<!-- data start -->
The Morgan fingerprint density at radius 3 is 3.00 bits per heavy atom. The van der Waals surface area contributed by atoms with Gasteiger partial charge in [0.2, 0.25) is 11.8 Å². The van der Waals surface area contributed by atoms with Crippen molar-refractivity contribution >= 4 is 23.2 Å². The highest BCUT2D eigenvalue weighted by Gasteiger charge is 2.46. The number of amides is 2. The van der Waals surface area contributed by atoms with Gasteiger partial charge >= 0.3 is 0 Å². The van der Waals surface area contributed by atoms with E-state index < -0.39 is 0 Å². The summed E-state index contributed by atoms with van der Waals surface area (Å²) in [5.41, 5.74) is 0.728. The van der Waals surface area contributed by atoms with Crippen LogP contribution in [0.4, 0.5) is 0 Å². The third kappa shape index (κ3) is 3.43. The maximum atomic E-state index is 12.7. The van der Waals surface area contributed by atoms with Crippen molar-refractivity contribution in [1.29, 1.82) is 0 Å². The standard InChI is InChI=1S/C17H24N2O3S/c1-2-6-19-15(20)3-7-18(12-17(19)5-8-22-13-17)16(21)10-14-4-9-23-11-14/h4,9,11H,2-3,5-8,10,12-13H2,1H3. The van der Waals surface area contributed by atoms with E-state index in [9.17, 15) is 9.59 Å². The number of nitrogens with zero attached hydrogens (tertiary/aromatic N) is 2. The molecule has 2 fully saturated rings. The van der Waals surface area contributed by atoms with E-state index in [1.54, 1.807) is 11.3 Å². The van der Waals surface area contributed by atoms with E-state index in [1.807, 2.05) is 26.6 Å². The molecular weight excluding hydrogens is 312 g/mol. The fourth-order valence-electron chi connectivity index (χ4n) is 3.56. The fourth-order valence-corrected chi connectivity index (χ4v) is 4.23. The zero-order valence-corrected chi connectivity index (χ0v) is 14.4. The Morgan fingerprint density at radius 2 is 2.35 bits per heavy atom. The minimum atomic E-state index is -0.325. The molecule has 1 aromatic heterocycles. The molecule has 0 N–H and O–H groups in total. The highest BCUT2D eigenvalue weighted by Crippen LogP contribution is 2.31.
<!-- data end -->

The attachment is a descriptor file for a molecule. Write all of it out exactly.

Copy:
The Morgan fingerprint density at radius 3 is 3.00 bits per heavy atom. The van der Waals surface area contributed by atoms with Gasteiger partial charge in [0.2, 0.25) is 11.8 Å². The van der Waals surface area contributed by atoms with Crippen molar-refractivity contribution >= 4 is 23.2 Å². The highest BCUT2D eigenvalue weighted by Gasteiger charge is 2.46. The number of amides is 2. The van der Waals surface area contributed by atoms with Gasteiger partial charge >= 0.3 is 0 Å². The van der Waals surface area contributed by atoms with E-state index < -0.39 is 0 Å². The summed E-state index contributed by atoms with van der Waals surface area (Å²) in [5.41, 5.74) is 0.728. The van der Waals surface area contributed by atoms with Crippen LogP contribution in [0.4, 0.5) is 0 Å². The third kappa shape index (κ3) is 3.43. The maximum atomic E-state index is 12.7. The van der Waals surface area contributed by atoms with Crippen molar-refractivity contribution in [1.29, 1.82) is 0 Å². The standard InChI is InChI=1S/C17H24N2O3S/c1-2-6-19-15(20)3-7-18(12-17(19)5-8-22-13-17)16(21)10-14-4-9-23-11-14/h4,9,11H,2-3,5-8,10,12-13H2,1H3. The van der Waals surface area contributed by atoms with E-state index in [9.17, 15) is 9.59 Å². The number of nitrogens with zero attached hydrogens (tertiary/aromatic N) is 2. The molecule has 2 fully saturated rings. The van der Waals surface area contributed by atoms with E-state index in [1.54, 1.807) is 11.3 Å². The van der Waals surface area contributed by atoms with E-state index in [1.807, 2.05) is 26.6 Å². The molecular weight excluding hydrogens is 312 g/mol. The fourth-order valence-electron chi connectivity index (χ4n) is 3.56. The fourth-order valence-corrected chi connectivity index (χ4v) is 4.23. The zero-order valence-corrected chi connectivity index (χ0v) is 14.4. The Morgan fingerprint density at radius 2 is 2.35 bits per heavy atom. The minimum atomic E-state index is -0.325. The molecule has 1 aromatic heterocycles. The molecule has 0 N–H and O–H groups in total. The highest BCUT2D eigenvalue weighted by Crippen LogP contribution is 2.31.